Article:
John Byner

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John Byner
John Byner 1976.jpg
Byner in 1976.
Born (1938-06-28) June 28, 1938 (age 76)
New York City, New York, U.S.
Occupation Film, television actor
Spouse(s) Eleanor Belcher (1960-1989; divorced)
Sally Fisher (1982-1983; divorced)
Ksenia Prohaska (1985-?)
Anne Gaybis (since 1992)

John Byner (born June 28, 1938) is an American actor, comedian, and impressionist who has had a lengthy television and movie career. His voice work includes the cartoon series The Ant and the Aardvark, in which the title characters are voiced by Byner's impressions of Dean Martin and Jackie Mason, respectively.

Personal life[edit]

Byner was born John Biener in New York City, the son of Christina, a mental hospital attendant, and Michael Biener, a truck mechanic.[1] He is currently married to his fourth wife, Anne Gaybis, and has at least four children from his first marriage. His first wife was Eleanor Belcher and his third wife was Croatian actress/singer Ksenia Prohaska. His biography fails to give the name of his second wife, but according to IMDb, it is listed as Sally Fisher.

Career[edit]

On The Ed Sullivan Show, where he made his first early TV appearances, he mimicked Ed Sullivan as well as anyone, including the "master" Sullivan impersonator, Will Jordan (in fact, on his album FM & AM, comedian George Carlin used Byner's Sullivan impersonation for his own Sullivan impersonation). His other impressions included John Wayne and he sings as Dean Martin and Johnny Mathis. His ability to mimic "Toastmaster General" George Jessel came in handy during his appearances on panel programs such as celebrity "roasts" and other tributes.[2]

On a 1967 episode of Get Smart, Byner played a KAOS agent who made a phone call to the Chief of CONTROL (played by Edward Platt), performed a perfect impression of President Lyndon B. Johnson, and told the Chief he was fired and replaced with agent Maxwell Smart (Don Adams). Smart, the Chief and Agent 99 (Barbara Feldon) foiled this plot to undermine CONTROL, and Byner's character was arrested.

In 1970, he hosted approximately 25 episodes of a syndicated half-hour musical variety series called Something Else. He then hosted his own show in 1972 called the "John Byner Comedy Hour", where the character Super Dave was first introduced. Also that year, he had a cameo appearance in Barbra Streisand's blockbuster comedy film What's Up, Doc?. In the mid-1970s, he guest starred in two episodes of The Odd Couple one entitled, "The New Car", which originally aired on October 19, 1973.[3] In it, he plays an abrasive parking garage owner who has a hilarious encounter with Felix and Oscar. In the late 1970s, he had a featured role as Detective Donahue on the TV series Soap. He was cast in "Happy Days" as Mork from Ork, but found the role ridiculous, and walked away from the part days before shooting. Robin Williams was called in at the last minute, and this proved to be a career making part for the comedian.[citation needed]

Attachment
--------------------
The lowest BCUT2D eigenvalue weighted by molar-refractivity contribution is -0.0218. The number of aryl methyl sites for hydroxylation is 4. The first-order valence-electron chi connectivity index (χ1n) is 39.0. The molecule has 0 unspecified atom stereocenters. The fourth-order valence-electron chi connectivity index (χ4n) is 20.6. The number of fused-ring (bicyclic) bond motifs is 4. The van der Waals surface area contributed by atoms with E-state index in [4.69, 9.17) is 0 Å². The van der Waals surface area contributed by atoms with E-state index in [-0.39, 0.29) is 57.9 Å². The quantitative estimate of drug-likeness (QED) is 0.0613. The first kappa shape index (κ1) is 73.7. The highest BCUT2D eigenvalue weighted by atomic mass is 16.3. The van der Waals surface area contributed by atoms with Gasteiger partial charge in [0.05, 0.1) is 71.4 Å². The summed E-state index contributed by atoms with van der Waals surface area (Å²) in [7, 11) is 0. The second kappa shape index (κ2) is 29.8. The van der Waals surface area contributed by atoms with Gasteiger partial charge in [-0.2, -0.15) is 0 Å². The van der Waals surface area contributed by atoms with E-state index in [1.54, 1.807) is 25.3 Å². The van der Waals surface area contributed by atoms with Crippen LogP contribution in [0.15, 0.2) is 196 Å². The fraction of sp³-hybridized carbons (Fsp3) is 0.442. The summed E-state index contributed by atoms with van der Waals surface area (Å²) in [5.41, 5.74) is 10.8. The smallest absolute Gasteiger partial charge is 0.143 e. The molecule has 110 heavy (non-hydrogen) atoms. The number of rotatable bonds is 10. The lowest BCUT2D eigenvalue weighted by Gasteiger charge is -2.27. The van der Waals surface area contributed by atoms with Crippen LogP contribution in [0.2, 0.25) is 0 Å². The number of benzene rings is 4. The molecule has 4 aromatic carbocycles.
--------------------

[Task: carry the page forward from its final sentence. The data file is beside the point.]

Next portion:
In the 1980s he hosted the Canadian TV comedy series, Bizarre. That show re-introduced many people to hapless daredevil Super Dave Osborne, played by Bob Einstein. In 1983 he had a role as "Doc", who was Burt Reynolds's longtime childhood friend in the movie Stroker Ace. In 1985, Disney's animated feature The Black Cauldron was released, featuring Byner voicing the characters Gurgi and Doli. He was also a regular celebrity guest on Hollywood Squares during the John Davidson years and later hosted the 1988-89 syndicated game show Relatively Speaking. Over the years he has done straight acting work and also light characters in otherwise serious dramas, such as the mostly harmless con artist "Cotton Dunn" in the 1990s cop series Silk Stalkings and appeared in the PBS 1994 Halloween special Lamb Chop in the Haunted Studio.

In 2007, he appeared on Late Show with David Letterman's Impressionist Week 2, in a fitting situation similar to his earlier appearance on The Ed Sullivan Show.

In 2008, he starred in RoboDoc.

Television[edit]

A Wish for Wings That Work animated special, voice of Bill the Cat[4]

Cartoon Series[edit]

References[edit]

External links[edit]